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The Scrivener: Together With Them

Brian Barratt brings us one of the most significant and prescient stories we are ever likely to read.

Crouched beneath a tree, the man Me-Per had been working on an animal he had caught and killed. Every part would be used the meat, offal, bones, sinews, blood and skin. His first son Suaoi watched carefully, learning, but he occasionally glanced up with innate alertness at the advancing clouds in the high sky.

Inside their shelter, the older woman, Dhe, spoke to her sister Swe. 'Meat. Fire. Eat.' Swe nodded, and called to the girl Ghwe, 'Food. All eat'. They all smiled and laughed because food times were good times.

Dhe called to her younger son Suadwo, 'Meat time!' and the little boy jumped up and down with excitement. 'Meat time good time!' he shouted.

Eventually, with the other men, women and children, they gathered round the fire in the communal shelter. Gheu-Per had pride of place in their circle. They called him 'god-chief' because of his great age and his knowledge of all things. He had seen the seasons change many times since he was born. He was also the guardian of the fire, which had given him its knowledge of burning and how to make it again if it died.
He held the knowledge of the other creatures which shared their land and he was passing this on to Me-Per to guide him in his tracking, catching and killing. They lived side by side with their fellow-creatures but their fellow creatures could also kill. Me-Per must pass on the creature knowledge to his son Suaoi because there would be more days and more seasons and there would be no Gheu-Per or Me-Per. Though Gheu-Per had special wisdom, they all knew in different ways about the round of life and death which never stops. Suaoi might become their leader and take the name Gheu-Per.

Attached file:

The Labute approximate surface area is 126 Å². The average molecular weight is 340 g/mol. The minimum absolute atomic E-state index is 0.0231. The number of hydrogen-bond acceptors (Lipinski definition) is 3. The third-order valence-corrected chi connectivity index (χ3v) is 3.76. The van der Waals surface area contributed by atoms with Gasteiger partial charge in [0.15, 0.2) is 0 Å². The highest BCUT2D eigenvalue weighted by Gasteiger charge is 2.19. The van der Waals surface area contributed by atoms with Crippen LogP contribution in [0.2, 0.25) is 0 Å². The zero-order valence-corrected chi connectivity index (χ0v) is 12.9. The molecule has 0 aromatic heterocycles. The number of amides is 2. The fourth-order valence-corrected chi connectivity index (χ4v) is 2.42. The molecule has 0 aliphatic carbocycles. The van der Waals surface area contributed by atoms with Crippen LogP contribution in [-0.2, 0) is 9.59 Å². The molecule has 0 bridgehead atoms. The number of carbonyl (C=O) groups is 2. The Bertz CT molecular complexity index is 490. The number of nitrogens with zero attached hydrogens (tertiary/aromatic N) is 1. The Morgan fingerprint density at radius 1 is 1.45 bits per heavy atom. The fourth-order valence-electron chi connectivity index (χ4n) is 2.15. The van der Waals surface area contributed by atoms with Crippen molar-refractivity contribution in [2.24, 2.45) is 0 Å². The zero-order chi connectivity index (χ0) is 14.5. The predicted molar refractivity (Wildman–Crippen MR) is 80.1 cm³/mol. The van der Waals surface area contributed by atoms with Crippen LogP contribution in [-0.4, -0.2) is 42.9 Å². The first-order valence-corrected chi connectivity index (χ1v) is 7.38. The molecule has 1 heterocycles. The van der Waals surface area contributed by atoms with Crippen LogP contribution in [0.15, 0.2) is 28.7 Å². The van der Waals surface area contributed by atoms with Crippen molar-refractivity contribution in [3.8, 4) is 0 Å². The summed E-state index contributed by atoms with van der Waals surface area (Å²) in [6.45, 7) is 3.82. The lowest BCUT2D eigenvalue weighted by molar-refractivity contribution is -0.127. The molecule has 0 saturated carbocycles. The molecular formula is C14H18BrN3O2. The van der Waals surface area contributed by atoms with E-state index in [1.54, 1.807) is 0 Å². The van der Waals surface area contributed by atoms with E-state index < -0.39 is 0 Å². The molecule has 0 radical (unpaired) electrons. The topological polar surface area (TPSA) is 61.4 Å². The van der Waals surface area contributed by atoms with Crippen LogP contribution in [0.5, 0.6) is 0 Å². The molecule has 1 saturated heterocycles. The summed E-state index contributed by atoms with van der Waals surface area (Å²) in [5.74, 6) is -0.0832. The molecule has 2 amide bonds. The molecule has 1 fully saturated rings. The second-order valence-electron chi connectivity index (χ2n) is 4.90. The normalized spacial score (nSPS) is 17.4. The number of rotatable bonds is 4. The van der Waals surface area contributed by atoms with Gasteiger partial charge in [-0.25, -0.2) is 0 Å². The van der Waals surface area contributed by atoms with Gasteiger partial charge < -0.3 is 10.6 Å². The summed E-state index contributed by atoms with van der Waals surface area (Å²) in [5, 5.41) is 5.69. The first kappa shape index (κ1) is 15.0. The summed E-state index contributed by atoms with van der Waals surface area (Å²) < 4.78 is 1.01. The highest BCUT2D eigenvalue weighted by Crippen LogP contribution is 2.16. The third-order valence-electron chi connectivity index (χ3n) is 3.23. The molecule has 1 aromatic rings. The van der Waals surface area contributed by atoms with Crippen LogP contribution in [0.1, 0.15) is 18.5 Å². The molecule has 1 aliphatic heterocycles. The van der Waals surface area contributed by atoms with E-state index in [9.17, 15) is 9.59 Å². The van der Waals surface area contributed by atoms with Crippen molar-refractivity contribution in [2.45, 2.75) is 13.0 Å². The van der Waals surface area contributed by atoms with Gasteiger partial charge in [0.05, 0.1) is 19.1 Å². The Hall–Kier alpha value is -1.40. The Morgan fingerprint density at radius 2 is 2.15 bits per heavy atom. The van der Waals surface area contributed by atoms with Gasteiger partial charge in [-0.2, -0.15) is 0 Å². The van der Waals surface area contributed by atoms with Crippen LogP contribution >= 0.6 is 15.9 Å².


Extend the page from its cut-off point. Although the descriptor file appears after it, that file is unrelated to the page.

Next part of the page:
The clouds had darkened and moved towards them with a life of their own and were now above them. Even protected by their roof, they were alarmed when a dazzling flash of lightning, followed by a grumble of threatening thunder, attacked their place. They knew it could happen but they did not know how to prevent it. There was no escape from this anger which came from above. They had even given it a name, Tenna, for it was a living noise-beast. Some called it Gheu-Tenna, because it was more than a beast it could be a high sky noise being.

The thunder reverberated. The smaller children clung to their mothers. The older children tried to look strong and brave but they did not move. The adults peered up at the high sky which was now coming down upon them again. The water was falling. Sometimes when it fell, they were glad. At other times, they were frightened. Sometimes it brought life to the ground beneath them. At other times in a storm it brought damage and death.

'Where is Saawell?' asked Ghwe, for the sun had disappeared.

'You must ask Gheu-Per,' she was told. 'The wise one knows where Saawell goes when the high sky falls and when he sleeps in the time we sleep.' Gheu-Per knew the wisdom of Saawell and his partner Lunk, whose white disc of changing shape traversed the darkness when Saawell sank over the edge of the land, far far beyond them. There were many mysteries of eternal return which governed their lives.

As the storm passed by, he started chanting words of thanks to Tenna that they had been spared and to Saawell for reappearing in the high sky. They would soon eat together and chatter about what they had done in the light time and then sleep in the dark time while Lunk shone on them from the high sky which they would not be able to see but many small lights told them it was still there. And they would have dreams.

Copyright Brian Barratt 2013.

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